• Published 7th Jun 2013
  • 2,755 Views, 193 Comments

Pinkie Pie is Dead - chrumsum

When you lose something worth living for, you get something worth dying for.

  • ...

3 - Doc

Morning comes too soon. It brings the hangover I was hoping I could avoid. The morning routine plays itself out like a rerun of some two-bit soap on TV. Life and Times of Sideways. Season eight, episode four: stale oats and coffee for breakfast. I choke it down and I’m out the door without so much as giving my condo a second glance. Once outside, though, I take my time.

The ground’s still soggy from last night’s storm, and the sky tells me that it’s far from over. The mud on my hooves is as damp and sticky as the air itself, heavy with rain and that weird aftertaste of garbage that always seems to hang around this side of Ponyville. I'm used to it by now. It doesn’t detract from one thing, though: the silence. The absolute silence.

Early bird gets the worm, but I’m the kind of pony who’s out so early that the bird hasn’t even crawled out of its nest yet. Just about anyone sane in Ponyville is still tucked away in their cozy little bed. I’m alone in the streets. Some ponies would say it’s like walking through a graveyard, what with the houses obscured in fog like tombstones, the names on the mailboxes marking the corpses that sleep inside. Those ponies clearly haven’t been to the Ponyville mortuary before.

It’s inconspicuous enough, a house of the dead sheltered in the heart of Ponyville, between a fancy tudor and a coffee shop. The door creaks open with a soft whine that’s become a customary greeting between the two of us. I’ve been here one time too many in the morning, just to talk with Doc. He’s even worse at sleeping in than I am. This place is basically my second home. So I’m less than pleased when I suddenly find the tip of a spear placed at my throat.

“Halt!” barks a royal guard in unison with his comrade, planting his hooves on the tiles. My nostrils wrinkle with disgust. Royal guards. Lunar guards, by the looks of it, with their cat-like eyes peering at me from behind their helmets and their bat wings bristling. Probably on the night shift. I slap his weapon aside.

“Get that damn thing out of my face,” I snarl, levitating my badge out from breast pocket of my trench coat. “PPD. I’m here to check up on an autopsy.”

One of the bat-ponies lowers his spear as he leers at my credentials, but his friend doesn’t so much as budge, ready to perforate me at a word. I glare back at him. This is my town, buddy. Not yours. Who the hell do you think you’re looking at?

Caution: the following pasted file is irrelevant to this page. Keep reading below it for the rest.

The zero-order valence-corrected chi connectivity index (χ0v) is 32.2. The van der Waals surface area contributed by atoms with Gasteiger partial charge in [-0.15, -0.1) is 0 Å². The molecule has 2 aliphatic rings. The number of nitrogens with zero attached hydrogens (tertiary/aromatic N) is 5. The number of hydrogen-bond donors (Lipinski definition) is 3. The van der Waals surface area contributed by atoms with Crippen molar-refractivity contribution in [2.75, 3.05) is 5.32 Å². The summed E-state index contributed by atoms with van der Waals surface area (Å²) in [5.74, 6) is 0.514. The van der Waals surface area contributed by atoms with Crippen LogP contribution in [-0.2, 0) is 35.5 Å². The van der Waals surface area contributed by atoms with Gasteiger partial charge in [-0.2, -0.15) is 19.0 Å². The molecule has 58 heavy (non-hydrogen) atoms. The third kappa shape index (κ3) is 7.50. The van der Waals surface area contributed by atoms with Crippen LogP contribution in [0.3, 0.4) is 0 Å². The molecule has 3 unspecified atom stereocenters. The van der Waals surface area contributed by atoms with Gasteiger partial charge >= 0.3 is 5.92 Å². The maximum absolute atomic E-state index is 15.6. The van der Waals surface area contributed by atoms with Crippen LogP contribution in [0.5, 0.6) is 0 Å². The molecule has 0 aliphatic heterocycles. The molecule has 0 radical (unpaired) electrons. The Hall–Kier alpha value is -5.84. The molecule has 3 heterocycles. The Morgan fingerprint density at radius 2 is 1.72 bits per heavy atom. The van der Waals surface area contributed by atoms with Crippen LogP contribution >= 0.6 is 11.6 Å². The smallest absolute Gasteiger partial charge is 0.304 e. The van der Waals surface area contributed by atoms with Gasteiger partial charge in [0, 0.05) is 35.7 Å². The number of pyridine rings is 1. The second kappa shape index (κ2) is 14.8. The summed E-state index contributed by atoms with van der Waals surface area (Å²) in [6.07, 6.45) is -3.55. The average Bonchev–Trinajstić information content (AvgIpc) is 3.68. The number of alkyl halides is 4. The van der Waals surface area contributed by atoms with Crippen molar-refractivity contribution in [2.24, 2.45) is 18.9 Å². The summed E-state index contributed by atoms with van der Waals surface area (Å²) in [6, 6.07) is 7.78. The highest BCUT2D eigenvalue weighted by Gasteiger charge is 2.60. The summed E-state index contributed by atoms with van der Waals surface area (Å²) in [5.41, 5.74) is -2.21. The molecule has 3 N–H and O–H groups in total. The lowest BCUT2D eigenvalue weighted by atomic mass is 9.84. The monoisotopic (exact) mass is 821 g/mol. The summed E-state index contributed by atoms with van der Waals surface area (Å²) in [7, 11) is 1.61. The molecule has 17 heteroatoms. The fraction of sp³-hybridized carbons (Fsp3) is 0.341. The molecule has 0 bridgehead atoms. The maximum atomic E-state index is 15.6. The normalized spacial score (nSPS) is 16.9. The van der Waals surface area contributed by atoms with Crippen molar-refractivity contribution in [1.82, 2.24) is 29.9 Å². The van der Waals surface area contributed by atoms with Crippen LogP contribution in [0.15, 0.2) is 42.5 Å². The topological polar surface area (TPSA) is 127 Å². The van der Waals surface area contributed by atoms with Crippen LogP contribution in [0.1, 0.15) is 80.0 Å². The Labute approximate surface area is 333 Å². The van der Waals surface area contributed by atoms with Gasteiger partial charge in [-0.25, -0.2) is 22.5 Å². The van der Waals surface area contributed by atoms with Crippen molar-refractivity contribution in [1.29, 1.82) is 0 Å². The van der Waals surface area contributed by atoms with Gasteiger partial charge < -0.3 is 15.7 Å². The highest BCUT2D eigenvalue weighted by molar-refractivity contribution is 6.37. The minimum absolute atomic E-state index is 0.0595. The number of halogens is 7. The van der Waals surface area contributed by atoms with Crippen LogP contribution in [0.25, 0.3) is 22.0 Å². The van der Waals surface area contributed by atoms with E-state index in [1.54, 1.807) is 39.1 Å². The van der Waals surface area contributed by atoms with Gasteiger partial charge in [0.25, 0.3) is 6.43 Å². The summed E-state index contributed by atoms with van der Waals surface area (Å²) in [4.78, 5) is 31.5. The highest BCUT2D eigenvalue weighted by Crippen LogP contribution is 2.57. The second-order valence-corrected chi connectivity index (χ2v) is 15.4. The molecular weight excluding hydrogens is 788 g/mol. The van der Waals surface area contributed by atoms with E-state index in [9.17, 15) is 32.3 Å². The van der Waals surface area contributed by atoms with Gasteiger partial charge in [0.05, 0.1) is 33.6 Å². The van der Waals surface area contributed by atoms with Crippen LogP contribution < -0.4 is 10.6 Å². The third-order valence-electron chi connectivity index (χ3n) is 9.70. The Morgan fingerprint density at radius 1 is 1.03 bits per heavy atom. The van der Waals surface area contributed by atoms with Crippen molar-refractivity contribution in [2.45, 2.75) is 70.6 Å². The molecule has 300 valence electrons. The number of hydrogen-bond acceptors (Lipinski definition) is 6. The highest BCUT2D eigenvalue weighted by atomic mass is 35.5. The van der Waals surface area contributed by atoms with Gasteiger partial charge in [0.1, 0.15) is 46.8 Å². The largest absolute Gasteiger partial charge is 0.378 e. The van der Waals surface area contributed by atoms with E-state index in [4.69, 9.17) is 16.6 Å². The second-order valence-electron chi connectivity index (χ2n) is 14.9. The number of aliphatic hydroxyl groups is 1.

“Checks out,” grunts the first guard, as if there had ever been a doubt. They lower their weapons and return to attention on either side of the door. “Move along.”

I know better than to tell them exactly where they can move along to, but I can’t help but sneer to myself as I walk past reception and down the hall. Posers. Cute little ponies in shiny armor playing dress-up, acting like it’ll impress somepony. Not even a dent in their armor and they think they’re top dog.

“Pathetic,” I mumble under my breath as I reach Doc’s operating theater and push the door open. It smells like death. Formaldehyde and pickled onions curl into my nostrils like tentacles, slithering into my throat and twisting around in my stomach. Good thing I haven’t had much of a breakfast. No matter how often I come here, I never get used to the smell.

The good doctor is still hard at work, leaning over his desk in the far corner of the theater. Slouching over papers, he doesn’t hear me as I enter, only turning around when the door shuts behind me with a click.

“Hmm? Oh, Sideways. I wasn’t expecting you,” he mumbles sleepily, rubbing the sleep out of his eyes.

“Judging by the welcome wagon outside, I’d guess you weren’t expecting anyone at all,” I respond, fiddling with a scalpel on one of the counters. When he only answers with a half-hearted mumble, I look at him with a raised eyebrow. “How long you been here, Doc?”

“All night,” he admits. “The boys out front showed up in the middle of it. Nearly scared me to death.”

“That bad?”

“I basically had to shove them out the door to get them to wait outside rather than in here.”

“Why in Tartarus are they here anyways?”